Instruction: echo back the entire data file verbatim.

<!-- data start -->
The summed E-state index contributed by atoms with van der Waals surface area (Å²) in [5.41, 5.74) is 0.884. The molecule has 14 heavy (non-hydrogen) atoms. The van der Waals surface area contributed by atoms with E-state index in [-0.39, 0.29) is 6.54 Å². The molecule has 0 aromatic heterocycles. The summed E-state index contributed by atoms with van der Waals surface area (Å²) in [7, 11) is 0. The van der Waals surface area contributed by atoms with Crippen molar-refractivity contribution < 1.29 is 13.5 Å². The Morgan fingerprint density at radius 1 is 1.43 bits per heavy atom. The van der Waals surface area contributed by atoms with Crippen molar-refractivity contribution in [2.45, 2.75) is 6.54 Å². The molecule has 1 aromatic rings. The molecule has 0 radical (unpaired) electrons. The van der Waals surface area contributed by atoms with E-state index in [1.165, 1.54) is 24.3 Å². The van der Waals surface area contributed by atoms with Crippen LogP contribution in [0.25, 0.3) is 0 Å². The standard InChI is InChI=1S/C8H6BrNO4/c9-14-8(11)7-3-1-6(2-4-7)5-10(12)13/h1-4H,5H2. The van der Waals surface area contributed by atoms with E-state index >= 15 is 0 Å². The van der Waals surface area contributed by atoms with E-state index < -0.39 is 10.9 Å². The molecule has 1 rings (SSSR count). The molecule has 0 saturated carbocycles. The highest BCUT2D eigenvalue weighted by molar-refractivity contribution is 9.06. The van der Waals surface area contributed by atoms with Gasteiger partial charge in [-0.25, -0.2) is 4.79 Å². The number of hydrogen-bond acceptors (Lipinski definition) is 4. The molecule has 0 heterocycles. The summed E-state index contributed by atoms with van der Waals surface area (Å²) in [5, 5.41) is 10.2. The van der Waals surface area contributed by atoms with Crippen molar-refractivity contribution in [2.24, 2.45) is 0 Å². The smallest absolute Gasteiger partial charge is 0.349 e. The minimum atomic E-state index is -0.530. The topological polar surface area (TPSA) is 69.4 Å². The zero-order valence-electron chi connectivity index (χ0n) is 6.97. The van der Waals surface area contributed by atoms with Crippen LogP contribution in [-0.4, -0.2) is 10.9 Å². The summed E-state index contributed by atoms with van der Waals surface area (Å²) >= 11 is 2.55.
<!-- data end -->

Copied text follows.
The summed E-state index contributed by atoms with van der Waals surface area (Å²) in [5.41, 5.74) is 0.884. The molecule has 14 heavy (non-hydrogen) atoms. The van der Waals surface area contributed by atoms with E-state index in [-0.39, 0.29) is 6.54 Å². The molecule has 0 aromatic heterocycles. The summed E-state index contributed by atoms with van der Waals surface area (Å²) in [7, 11) is 0. The van der Waals surface area contributed by atoms with Crippen molar-refractivity contribution < 1.29 is 13.5 Å². The Morgan fingerprint density at radius 1 is 1.43 bits per heavy atom. The van der Waals surface area contributed by atoms with Crippen molar-refractivity contribution in [2.45, 2.75) is 6.54 Å². The molecule has 1 aromatic rings. The molecule has 0 radical (unpaired) electrons. The van der Waals surface area contributed by atoms with E-state index in [1.165, 1.54) is 24.3 Å². The van der Waals surface area contributed by atoms with Crippen LogP contribution in [0.25, 0.3) is 0 Å². The standard InChI is InChI=1S/C8H6BrNO4/c9-14-8(11)7-3-1-6(2-4-7)5-10(12)13/h1-4H,5H2. The van der Waals surface area contributed by atoms with E-state index >= 15 is 0 Å². The van der Waals surface area contributed by atoms with E-state index < -0.39 is 10.9 Å². The molecule has 1 rings (SSSR count). The molecule has 0 saturated carbocycles. The highest BCUT2D eigenvalue weighted by molar-refractivity contribution is 9.06. The van der Waals surface area contributed by atoms with Gasteiger partial charge in [-0.25, -0.2) is 4.79 Å². The number of hydrogen-bond acceptors (Lipinski definition) is 4. The molecule has 0 heterocycles. The summed E-state index contributed by atoms with van der Waals surface area (Å²) in [5, 5.41) is 10.2. The van der Waals surface area contributed by atoms with Crippen molar-refractivity contribution in [2.24, 2.45) is 0 Å². The smallest absolute Gasteiger partial charge is 0.349 e. The minimum atomic E-state index is -0.530. The topological polar surface area (TPSA) is 69.4 Å². The zero-order valence-electron chi connectivity index (χ0n) is 6.97. The van der Waals surface area contributed by atoms with Crippen LogP contribution in [-0.4, -0.2) is 10.9 Å². The summed E-state index contributed by atoms with van der Waals surface area (Å²) >= 11 is 2.55.